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Re-Imagining the Closing Argument

  • David L. Shapiro
  • Charles Golden
  • Sara Ferguson
Chapter
  • 138 Downloads
Part of the SpringerBriefs in Psychology book series (BRIEFSPSYCHOL)

Abstract

Clarence Darrow was a towering figure in the world of law, defending the indefensible, fighting to save many people from execution because of the sheer weight of his convictions and the eloquent way in which he expressed them. Recall that in this case, Darrow decided that strategically he could not utilize the expert testimony as the basis for his final argument. While the experts were distinguished psychiatrists, none were able to reach a causal nexus between the mental disorders and the crime, such that they could testify that because of mental disease or defect, Leopold and Loeb could not appreciate the wrongfulness of their behavior (the criteria for an insanity defense). The very extensive planning, the demands for ransom and the attempts to cover their tracks, all spoke to a complete understanding of the wrongfulness of their behavior. It was for this reason that Darrow chose not to pursue an insanity defense and entered guilty pleas on their behalf, thereby attempting to use the expert testimony as mitigation. Darrow had a shot at this, since Judge John Caverly had a reputation as a serious, scholarly individual who was liberal in his judicial philosophy. However, once again, if he used the expert testimony, he would still have to demonstrate how the mental disorders resulted in a compulsion to commit the crime or, at the very least, demonstrate how the factors in Leopold and Loeb’s backgrounds led to the specific crime. Darrow was unable to see the connection and was afraid that Judge Caverly would not either. (In fact, Darrow was correct in that Caverly made only passing reference to the mental condition of the defendants and chose to sentence them to life imprisonment rather than to death.) However, what would have happened if Darrow knew about the neurological basis of delusional disorder and psychopathy that we now know? Recall that Darrow, being a determinist and not believing in free will, had actually set the stage for this very type of testimony. He said of Loeb, “One of two things happened to this boy; that this terrible crime was inherent in his organism, and came from some ancestor, or it came through his education and training after he was born… I do not know what remote ancestors may have sent down the seed that corrupted him, and I do not know through how many ancestors it may have passed until it reached Dickie Loeb. All I know is, it is true, and there is not a biologist in the world who will say I am not right… Is Dickey Loeb to blame because out of the infinite forces that conspired to form him, the forces that were at work producing him ages before he was born, because out of these infinite combinations he was born without [emotional capacity]? … Is he to blame for what he did not have and never had? Is he to blame that his machine is imperfect?”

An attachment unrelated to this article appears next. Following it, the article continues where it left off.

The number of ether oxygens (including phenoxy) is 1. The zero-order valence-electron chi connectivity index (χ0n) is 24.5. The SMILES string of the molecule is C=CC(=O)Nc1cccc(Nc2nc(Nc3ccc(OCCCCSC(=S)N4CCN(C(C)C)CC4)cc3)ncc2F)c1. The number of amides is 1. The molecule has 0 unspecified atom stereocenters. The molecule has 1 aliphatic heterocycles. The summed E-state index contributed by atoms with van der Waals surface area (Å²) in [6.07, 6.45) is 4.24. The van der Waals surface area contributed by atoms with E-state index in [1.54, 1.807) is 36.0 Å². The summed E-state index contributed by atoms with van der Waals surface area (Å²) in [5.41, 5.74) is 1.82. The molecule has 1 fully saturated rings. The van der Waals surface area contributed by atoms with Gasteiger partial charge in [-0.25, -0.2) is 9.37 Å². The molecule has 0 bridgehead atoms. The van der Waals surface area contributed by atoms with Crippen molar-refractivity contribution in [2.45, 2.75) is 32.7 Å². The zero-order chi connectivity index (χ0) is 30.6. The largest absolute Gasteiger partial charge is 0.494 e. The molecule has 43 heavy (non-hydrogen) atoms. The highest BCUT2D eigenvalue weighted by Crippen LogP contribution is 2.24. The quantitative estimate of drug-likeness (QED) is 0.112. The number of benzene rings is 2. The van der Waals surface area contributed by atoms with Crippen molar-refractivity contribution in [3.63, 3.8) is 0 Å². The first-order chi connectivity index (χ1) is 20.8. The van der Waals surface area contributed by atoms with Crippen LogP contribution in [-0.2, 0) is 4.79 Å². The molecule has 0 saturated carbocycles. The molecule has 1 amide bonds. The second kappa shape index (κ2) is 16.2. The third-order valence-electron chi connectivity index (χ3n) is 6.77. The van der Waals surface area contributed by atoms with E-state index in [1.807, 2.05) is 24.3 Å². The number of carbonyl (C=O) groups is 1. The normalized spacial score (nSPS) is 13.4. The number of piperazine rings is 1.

Copyright information

© Springer International Publishing AG 2018

Authors and Affiliations

  • David L. Shapiro
    • 1
  • Charles Golden
    • 2
  • Sara Ferguson
    • 2
  1. 1.College of Psychology, Nova Southeastern University Center for Psychological StudiesFort LauderdaleUSA
  2. 2.Nova Southeastern UniversityFort LauderdaleUSA

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